And this is the secret: Christ lives in you. – Colossians 1:27b (NLT)

… Christ’s mighty power… works within me. – Colossians 1:29 (NLT)

I can do all things through Him who strengthens me. – Philippians 4:13 (NASB)

I am on a mission, and I no longer have one hand tied behind my back. I am coming to end the lies.


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Where Has This Book on Healing Been? My Thoughts on Francis MacNutt’s “Healing”

Cogent, sane, and well-rounded, Francis MacNutt’s book Healing (Ave Maria Press, 1974) gives excellent insight on the topics of healing and prayer for healing. Clearly, MacNutt has been in the trenches. He writes with wisdom, humility, and transparency. This is truly one of those Where has this book been?! books.

I’m just going to cover here what were, for me, the high points, and end with a recommendation that this book is a must-read.

Why Am I Suffering?

In a section titled What is the Correct View of Suffering? (page 78), MacNutt makes a distinction between what he called two kinds of suffering:

  • a cross of persecution that has its source outside a man “because of the wickedness of other men who are evil,”
  • and a suffering of sickness, which is some physical, emotional, or moral suffering that “tears man apart from within.”

I could not help but note, however, as I considered MacNutt’s two categories, that the suffering of Job and Paul didn’t seem to fit either.

Job’s physical, emotional, and spiritual suffering was definitely from “outside” himself: it was not caused by Job or even primarily by the “wickedness of other men who are evil.” It was directly caused by Satan. But it also tore Job apart “from within.”

Paul’s physical suffering, a sickness experienced as a torment within his body, was also not caused “from within” Paul. It was also identified in Scripture as a messenger of Satan.

Later in the book, however, as MacNutt writes about the work of Agnes Sanford, he does say that “we are deeply affected not only by what we do, but by what happens to us through the sins of others and the evil in the world” (page 181). I agree entirely with that statement.

“We are deeply affected not only by what we do, but by what happens to us through the sins of others and the evil in the world.”

It once again raises my previous question, however, and I seriously wondered into which of his two earlier categories of suffering MacNutt would place the “evil in the world” kind of suffering. Is it persecution, per se?

My aim in pursuing this point is definitely not to argue with MacNutt (to whom I am extremely grateful for his writing of this book). It is to recognize that we will have to somewhere account for suffering and sickness that is not direct persecution by man but is direct persecution from Satan, as in the cases of Job and Paul. And we will also need to acknowledge that there is sickness which comes indirectly to a man because of the wickedness in the world (for example, a child who gets cancer from drinking contaminated water or breathing contaminated air into which carcinogenic chemicals have been discharged by industry), which may or may not be considered persecution, per se.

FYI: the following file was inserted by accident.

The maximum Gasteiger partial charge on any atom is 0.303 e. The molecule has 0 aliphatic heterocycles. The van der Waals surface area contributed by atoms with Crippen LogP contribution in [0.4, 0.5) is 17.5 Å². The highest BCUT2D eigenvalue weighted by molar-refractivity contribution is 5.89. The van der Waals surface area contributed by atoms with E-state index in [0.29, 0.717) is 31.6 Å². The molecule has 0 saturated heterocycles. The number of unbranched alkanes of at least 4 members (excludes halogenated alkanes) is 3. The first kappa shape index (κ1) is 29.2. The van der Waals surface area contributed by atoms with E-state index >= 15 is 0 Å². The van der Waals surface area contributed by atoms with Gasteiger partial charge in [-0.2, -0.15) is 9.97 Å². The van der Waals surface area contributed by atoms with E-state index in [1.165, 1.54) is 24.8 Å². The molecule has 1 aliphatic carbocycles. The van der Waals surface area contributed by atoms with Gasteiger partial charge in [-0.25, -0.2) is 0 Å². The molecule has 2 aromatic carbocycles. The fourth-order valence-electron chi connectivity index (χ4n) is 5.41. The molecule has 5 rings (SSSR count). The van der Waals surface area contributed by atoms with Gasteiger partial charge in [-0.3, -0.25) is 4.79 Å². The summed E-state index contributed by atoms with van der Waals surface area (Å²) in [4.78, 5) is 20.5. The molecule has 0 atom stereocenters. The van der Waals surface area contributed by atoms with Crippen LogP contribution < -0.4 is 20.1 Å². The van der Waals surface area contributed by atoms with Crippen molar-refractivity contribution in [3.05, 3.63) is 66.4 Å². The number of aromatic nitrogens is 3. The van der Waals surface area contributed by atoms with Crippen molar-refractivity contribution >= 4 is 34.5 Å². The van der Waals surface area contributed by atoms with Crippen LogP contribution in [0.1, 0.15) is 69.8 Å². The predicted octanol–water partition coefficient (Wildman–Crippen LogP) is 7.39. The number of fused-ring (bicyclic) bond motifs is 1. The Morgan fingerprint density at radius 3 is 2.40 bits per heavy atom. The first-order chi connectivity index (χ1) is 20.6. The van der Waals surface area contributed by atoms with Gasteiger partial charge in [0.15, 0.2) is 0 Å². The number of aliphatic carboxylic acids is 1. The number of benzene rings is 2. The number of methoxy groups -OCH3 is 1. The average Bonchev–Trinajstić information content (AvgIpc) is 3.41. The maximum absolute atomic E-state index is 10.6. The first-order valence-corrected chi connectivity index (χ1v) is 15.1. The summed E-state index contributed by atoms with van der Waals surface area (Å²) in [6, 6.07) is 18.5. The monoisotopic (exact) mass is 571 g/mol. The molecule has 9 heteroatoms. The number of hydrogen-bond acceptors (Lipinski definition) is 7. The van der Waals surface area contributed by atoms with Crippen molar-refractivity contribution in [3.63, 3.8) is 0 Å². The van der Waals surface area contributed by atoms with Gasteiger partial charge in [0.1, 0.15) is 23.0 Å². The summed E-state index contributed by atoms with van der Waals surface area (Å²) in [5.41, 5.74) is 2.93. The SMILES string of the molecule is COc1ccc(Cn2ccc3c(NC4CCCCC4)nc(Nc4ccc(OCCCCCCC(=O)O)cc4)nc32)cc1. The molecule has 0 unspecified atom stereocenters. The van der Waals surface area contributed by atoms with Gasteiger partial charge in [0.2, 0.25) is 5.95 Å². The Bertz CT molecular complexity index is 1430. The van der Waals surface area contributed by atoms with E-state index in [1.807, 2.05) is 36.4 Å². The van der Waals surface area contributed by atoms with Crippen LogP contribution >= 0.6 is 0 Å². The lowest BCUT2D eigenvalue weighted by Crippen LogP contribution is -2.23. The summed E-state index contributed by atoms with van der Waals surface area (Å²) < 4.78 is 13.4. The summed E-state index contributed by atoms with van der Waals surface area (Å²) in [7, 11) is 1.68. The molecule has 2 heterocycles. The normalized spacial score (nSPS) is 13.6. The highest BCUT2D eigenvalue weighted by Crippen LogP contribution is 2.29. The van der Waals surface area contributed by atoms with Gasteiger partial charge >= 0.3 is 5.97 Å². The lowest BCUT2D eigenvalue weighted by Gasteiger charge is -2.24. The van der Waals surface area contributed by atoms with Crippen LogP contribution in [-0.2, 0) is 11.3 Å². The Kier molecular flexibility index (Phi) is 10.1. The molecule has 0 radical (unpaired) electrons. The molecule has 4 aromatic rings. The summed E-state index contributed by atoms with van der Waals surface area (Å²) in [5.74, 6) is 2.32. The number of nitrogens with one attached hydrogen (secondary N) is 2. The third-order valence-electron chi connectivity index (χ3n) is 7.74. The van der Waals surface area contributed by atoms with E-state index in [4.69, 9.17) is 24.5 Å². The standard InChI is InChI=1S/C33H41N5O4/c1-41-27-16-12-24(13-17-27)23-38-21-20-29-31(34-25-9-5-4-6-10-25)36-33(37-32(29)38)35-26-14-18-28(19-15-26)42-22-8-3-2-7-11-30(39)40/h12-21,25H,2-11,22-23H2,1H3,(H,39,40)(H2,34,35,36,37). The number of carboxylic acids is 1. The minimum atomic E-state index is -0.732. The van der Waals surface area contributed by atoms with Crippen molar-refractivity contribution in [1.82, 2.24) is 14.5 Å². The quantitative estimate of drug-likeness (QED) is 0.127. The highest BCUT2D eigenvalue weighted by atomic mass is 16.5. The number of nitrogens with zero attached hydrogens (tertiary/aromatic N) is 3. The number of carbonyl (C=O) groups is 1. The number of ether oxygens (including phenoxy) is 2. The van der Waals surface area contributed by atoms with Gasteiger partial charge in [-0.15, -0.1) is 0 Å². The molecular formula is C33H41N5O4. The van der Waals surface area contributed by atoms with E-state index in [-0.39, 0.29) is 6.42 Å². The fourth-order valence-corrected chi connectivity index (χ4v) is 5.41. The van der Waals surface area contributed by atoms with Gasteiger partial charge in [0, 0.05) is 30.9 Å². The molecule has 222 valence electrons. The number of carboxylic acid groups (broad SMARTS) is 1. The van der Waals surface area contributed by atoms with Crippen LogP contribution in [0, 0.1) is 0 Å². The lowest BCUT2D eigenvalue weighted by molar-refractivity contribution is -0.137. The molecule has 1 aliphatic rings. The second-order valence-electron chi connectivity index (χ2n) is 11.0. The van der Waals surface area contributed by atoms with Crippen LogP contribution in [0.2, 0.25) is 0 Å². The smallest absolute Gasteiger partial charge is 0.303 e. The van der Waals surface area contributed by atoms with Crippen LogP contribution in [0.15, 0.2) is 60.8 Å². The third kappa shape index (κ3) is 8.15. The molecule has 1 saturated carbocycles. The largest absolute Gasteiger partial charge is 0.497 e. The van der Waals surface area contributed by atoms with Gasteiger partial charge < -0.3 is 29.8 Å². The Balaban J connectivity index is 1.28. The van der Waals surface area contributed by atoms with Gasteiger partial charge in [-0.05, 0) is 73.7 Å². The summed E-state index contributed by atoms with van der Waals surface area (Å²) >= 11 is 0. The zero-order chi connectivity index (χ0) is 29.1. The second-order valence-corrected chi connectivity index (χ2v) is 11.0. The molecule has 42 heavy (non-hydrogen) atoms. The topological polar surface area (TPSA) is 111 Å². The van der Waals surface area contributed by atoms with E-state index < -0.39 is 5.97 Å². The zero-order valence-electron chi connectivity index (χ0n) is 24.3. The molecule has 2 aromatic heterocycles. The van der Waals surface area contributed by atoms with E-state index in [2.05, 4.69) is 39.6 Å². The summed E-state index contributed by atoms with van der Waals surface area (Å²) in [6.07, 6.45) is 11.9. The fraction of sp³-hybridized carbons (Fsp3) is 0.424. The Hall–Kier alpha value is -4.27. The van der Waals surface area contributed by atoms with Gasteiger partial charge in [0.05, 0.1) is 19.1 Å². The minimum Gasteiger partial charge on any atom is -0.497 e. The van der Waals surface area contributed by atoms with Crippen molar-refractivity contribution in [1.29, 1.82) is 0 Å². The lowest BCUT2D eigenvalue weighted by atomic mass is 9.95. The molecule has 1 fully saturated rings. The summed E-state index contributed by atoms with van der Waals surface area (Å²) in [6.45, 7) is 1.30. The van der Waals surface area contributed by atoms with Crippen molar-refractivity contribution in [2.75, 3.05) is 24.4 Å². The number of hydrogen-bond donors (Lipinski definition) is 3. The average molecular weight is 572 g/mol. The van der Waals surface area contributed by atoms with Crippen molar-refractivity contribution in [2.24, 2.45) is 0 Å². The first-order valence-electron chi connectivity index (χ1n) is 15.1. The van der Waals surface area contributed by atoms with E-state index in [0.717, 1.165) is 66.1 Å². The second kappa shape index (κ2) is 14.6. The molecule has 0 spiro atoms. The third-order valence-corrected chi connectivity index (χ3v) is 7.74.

What Should I Believe About Healing?

MacNutt describes four basic attitudes toward healing that he has encountered (pages 115-119). I believe identification of these attitudes is helpful, because failure to understand this can be a spiritual and emotional minefield.

His list includes:
• “Healing is simply man’s responsibility”
• “Healing is possible but extraordinary”
• “Healing is ordinary and normative, but does not always take place”
• “Healing always takes place if there is faith”

I laughed the hollow laugh of recognition when I read MacNutt’s description of people he has met in the second group, who believe healing is possible but not at all likely, and probably not God’s will, so they end up with the philosophy, “Blessed are those who expect nothing, for they shall not be disappointed” (page 117). Maybe you are laughing with hollow recognition, too; or maybe you are way past laughing. This quote is definitely at one end of a continuum of thought about healing–even within the church, with another extreme at the other end. But my focus and the question I must address for myself is, “Where on this continuum is what God wants me to think?”

“Where on this continuum is what God wants me to think?”

As I was reading MacNutt’s discussion of the third viewpoint he describes (“Healing is ordinary and normative, but does not always take place”—which is the viewpoint he believes is most constructive), its corollary came to mind.